Last year at AWIB’s annual conference, men were essentially shunned from the discussions and panels because the event was financially sponsored by an outside entity, and we didn’t have control over who attended. This was unfortunate and in response, Chantel and I scheduled 2 events this past fall to increase the dialogue with men (after all, what’s the point in talking about gender issues with only one gender in the room?). Our first event included 40 attendees who listened to a panel of alumni talk about gender perceptions in the work place, and best of all, the gender split of attendees was 50/50! It was the first time I had ever heard a male’s perspective about gender issues (or lack thereof), and the alumni had incredibly insightful comments, too. We also hosted a discussion with faculty and administrators about gender at Fuqua, and we are going to offer a “Sports 101” session during the next term to help inform all first-year students about current events in sports so that they can talk about sports during their internship and job interviews. Sports are often a great ice breaker and conversation starter during interviews, and a lot of recruiters are interested in hearing about Duke athletics.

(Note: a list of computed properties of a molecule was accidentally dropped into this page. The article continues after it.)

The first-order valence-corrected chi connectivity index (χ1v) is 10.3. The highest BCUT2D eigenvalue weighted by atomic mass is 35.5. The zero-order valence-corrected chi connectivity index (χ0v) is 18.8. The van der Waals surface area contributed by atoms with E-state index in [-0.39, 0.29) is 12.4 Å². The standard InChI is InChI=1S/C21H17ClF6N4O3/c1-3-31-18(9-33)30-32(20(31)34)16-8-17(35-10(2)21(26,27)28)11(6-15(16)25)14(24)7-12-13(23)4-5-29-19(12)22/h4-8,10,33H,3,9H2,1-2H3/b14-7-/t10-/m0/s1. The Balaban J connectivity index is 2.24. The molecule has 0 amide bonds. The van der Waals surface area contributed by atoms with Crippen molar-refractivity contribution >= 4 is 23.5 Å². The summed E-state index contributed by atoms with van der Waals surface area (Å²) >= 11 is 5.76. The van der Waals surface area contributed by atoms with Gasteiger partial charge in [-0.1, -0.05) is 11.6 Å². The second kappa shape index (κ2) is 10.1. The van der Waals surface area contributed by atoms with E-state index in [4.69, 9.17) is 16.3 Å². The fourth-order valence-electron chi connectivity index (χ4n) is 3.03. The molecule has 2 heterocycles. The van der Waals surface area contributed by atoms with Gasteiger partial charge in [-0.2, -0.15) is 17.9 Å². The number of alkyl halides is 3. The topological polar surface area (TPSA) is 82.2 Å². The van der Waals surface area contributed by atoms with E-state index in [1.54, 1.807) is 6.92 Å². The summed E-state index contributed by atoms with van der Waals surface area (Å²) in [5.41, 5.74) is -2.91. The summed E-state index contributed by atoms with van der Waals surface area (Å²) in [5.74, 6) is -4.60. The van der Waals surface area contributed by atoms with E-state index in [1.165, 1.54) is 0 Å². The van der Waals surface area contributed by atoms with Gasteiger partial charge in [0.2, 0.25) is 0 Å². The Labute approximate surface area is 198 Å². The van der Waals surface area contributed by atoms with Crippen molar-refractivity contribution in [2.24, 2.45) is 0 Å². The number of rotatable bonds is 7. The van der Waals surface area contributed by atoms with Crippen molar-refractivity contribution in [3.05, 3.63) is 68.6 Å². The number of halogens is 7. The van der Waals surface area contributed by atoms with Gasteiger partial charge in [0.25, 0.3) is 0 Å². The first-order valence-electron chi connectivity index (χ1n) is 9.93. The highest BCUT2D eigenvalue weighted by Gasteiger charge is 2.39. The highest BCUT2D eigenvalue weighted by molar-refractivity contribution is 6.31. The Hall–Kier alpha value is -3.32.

Another group on campus that I have been a part of is Fuqua’s Leading Women (FLW). This organization is for all female Fellows (COLE, Forté, Admissions, CASE, Career), club presidents, and female staff and faculty. My Co-Chair, Ashley Hobbs, and I organize two events each term to bring influential women together in a relaxed social setting. We want to increase the interaction among students, staff, and faculty because we have found that these casual conversations are the ones that spark ideas and new initiatives. While AWIB and MAP are focused on educating both genders about similarities and differences and how they impact each other in the workplace, FLW gives women the white space they need to relax and talk informally with likeminded women about issues that affect them at Fuqua. The differences between these groups shows the variety of support that Fuqua offers to students.
Although I have never expected special treatment because of my gender, the simple fact that we’re allowed to have candid conversations about male and female relationships at Fuqua is an incredibly positive thing. Increasing awareness about subtle biases that both genders have will pay off great dividends when my classmates and I are 10 – 20 years into our careers and have the privilege of hiring, promoting, and retaining qualified candidates. These discussions have only begun thanks to female executives like Sheryl Sandberg, Facebook’s COO and author of Lean In, and Anne-Marie Slaughter, Princeton University Professor and author of this popular article in The Atlantic. We won’t see the results immediately. However, we, both men and women in business school, owe it to future generations to have the conversations now about gender in the workplace — which is why I’m proud to say I’m studying at an institution that encourages and actively supports all students, no matter their gender.